Jump to main content
Jump to site search

Issue 20, 2013
Previous Article Next Article

Ultra-thin platinum catalytic electrodes fabricated by atomic layer deposition

Author affiliations

Abstract

Because noble metal catalysts (e.g. Pt) are one of the main contributors to low-temperature (<500 °C) fuel cell costs, significant efforts have been made to lower the noble metal loading in constructing fuel cell electrodes. In this work, ultra-thin (∼10 nm) platinum (Pt) cathode/catalyst layers were patterned by atomic layer deposition (ALD) and tested as catalytic electrodes (cathode) for low-temperature solid oxide fuel cells. We found that 180 cycles or approximately 10 nm of ALD Pt, with a Pt loading of only 0.02 mg cm−2, were sufficient for the purpose of a catalytic cathode. Furthermore, this ALD Pt resulted in fuel cell performance comparable to that achieved by 80 nm-thick sputtered Pt. Transmission electron microscope (TEM) observations revealed the optimized number of ALD cycles of Pt for the catalytic electrode, which renders both contiguity and high triple-phase boundary (TPB) density. This result suggests the ability to significantly reduce Pt loading, thereby reducing the cost, and furthermore, can be easily applied to high performance fuel cells with complex 3-D structures.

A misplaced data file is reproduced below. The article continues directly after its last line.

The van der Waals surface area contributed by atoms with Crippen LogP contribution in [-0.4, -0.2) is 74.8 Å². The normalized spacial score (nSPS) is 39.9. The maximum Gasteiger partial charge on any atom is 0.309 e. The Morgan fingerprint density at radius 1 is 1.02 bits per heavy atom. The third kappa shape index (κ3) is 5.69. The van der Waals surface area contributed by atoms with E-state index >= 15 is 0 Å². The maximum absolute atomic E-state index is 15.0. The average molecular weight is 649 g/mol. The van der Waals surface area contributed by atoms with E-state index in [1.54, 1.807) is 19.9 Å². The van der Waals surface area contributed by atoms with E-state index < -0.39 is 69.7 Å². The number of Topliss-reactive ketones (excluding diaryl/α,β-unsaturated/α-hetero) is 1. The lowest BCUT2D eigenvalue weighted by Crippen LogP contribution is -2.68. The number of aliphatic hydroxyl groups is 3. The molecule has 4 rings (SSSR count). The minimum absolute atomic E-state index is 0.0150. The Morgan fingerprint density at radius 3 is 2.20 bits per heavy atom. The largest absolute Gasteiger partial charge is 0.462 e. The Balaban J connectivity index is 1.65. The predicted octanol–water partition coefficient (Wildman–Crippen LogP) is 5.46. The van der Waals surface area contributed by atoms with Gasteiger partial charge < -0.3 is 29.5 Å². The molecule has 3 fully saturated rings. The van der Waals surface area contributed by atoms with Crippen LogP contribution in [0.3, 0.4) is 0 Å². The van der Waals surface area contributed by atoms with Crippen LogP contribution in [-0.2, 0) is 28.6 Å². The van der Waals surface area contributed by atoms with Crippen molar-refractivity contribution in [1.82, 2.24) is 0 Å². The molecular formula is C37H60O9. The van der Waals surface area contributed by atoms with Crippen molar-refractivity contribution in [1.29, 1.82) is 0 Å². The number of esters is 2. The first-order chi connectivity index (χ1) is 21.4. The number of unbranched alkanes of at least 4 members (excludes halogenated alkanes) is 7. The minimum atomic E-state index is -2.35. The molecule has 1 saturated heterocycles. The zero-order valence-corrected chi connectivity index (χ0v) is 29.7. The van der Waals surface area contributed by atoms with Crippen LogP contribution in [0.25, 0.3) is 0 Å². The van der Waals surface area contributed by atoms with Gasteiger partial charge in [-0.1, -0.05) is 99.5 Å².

Graphical abstract: Ultra-thin platinum catalytic electrodes fabricated by atomic layer deposition

Back to tab navigation

Publication details

The article was received on 06 Mar 2013, accepted on 07 Mar 2013 and first published on 25 Mar 2013


Article type: Paper
DOI: 10.1039/C3CP50996F
Citation: Phys. Chem. Chem. Phys., 2013,15, 7520-7525
  •   Request permissions

    Ultra-thin platinum catalytic electrodes fabricated by atomic layer deposition

    J. An, Y. Kim and F. B. Prinz, Phys. Chem. Chem. Phys., 2013, 15, 7520
    DOI: 10.1039/C3CP50996F

Search articles by author

Spotlight

Advertisements